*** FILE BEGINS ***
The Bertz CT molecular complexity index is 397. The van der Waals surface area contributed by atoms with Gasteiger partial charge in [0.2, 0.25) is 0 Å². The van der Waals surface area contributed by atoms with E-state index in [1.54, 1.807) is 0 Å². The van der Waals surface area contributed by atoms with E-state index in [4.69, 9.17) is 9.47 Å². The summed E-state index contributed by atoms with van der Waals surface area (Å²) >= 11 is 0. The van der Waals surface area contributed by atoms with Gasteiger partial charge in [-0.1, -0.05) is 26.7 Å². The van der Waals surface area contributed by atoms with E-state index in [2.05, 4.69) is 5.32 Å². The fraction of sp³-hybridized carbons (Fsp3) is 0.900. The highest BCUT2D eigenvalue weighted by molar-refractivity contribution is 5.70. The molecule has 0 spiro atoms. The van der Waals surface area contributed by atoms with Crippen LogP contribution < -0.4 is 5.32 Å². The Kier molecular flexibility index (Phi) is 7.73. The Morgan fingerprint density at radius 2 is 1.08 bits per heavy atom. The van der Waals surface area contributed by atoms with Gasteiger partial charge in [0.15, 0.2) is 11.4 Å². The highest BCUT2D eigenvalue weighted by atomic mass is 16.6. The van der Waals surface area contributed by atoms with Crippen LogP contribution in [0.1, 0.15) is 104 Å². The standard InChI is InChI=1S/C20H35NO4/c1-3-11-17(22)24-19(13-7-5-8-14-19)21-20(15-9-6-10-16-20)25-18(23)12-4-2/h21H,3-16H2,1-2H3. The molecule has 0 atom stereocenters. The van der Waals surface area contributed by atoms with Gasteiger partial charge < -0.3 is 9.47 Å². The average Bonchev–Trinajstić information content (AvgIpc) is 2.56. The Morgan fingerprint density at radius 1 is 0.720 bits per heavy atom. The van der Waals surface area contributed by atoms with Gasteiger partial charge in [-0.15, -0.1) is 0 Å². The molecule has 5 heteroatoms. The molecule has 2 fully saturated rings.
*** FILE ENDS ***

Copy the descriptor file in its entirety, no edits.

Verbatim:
The Bertz CT molecular complexity index is 397. The van der Waals surface area contributed by atoms with Gasteiger partial charge in [0.2, 0.25) is 0 Å². The van der Waals surface area contributed by atoms with E-state index in [1.54, 1.807) is 0 Å². The van der Waals surface area contributed by atoms with E-state index in [4.69, 9.17) is 9.47 Å². The summed E-state index contributed by atoms with van der Waals surface area (Å²) >= 11 is 0. The van der Waals surface area contributed by atoms with Gasteiger partial charge in [-0.1, -0.05) is 26.7 Å². The van der Waals surface area contributed by atoms with E-state index in [2.05, 4.69) is 5.32 Å². The fraction of sp³-hybridized carbons (Fsp3) is 0.900. The highest BCUT2D eigenvalue weighted by molar-refractivity contribution is 5.70. The molecule has 0 spiro atoms. The van der Waals surface area contributed by atoms with Crippen LogP contribution < -0.4 is 5.32 Å². The Kier molecular flexibility index (Phi) is 7.73. The Morgan fingerprint density at radius 2 is 1.08 bits per heavy atom. The van der Waals surface area contributed by atoms with Gasteiger partial charge in [0.15, 0.2) is 11.4 Å². The highest BCUT2D eigenvalue weighted by atomic mass is 16.6. The van der Waals surface area contributed by atoms with Crippen LogP contribution in [0.1, 0.15) is 104 Å². The standard InChI is InChI=1S/C20H35NO4/c1-3-11-17(22)24-19(13-7-5-8-14-19)21-20(15-9-6-10-16-20)25-18(23)12-4-2/h21H,3-16H2,1-2H3. The molecule has 0 atom stereocenters. The van der Waals surface area contributed by atoms with Gasteiger partial charge < -0.3 is 9.47 Å². The average Bonchev–Trinajstić information content (AvgIpc) is 2.56. The Morgan fingerprint density at radius 1 is 0.720 bits per heavy atom. The van der Waals surface area contributed by atoms with Gasteiger partial charge in [-0.15, -0.1) is 0 Å². The molecule has 5 heteroatoms. The molecule has 2 fully saturated rings.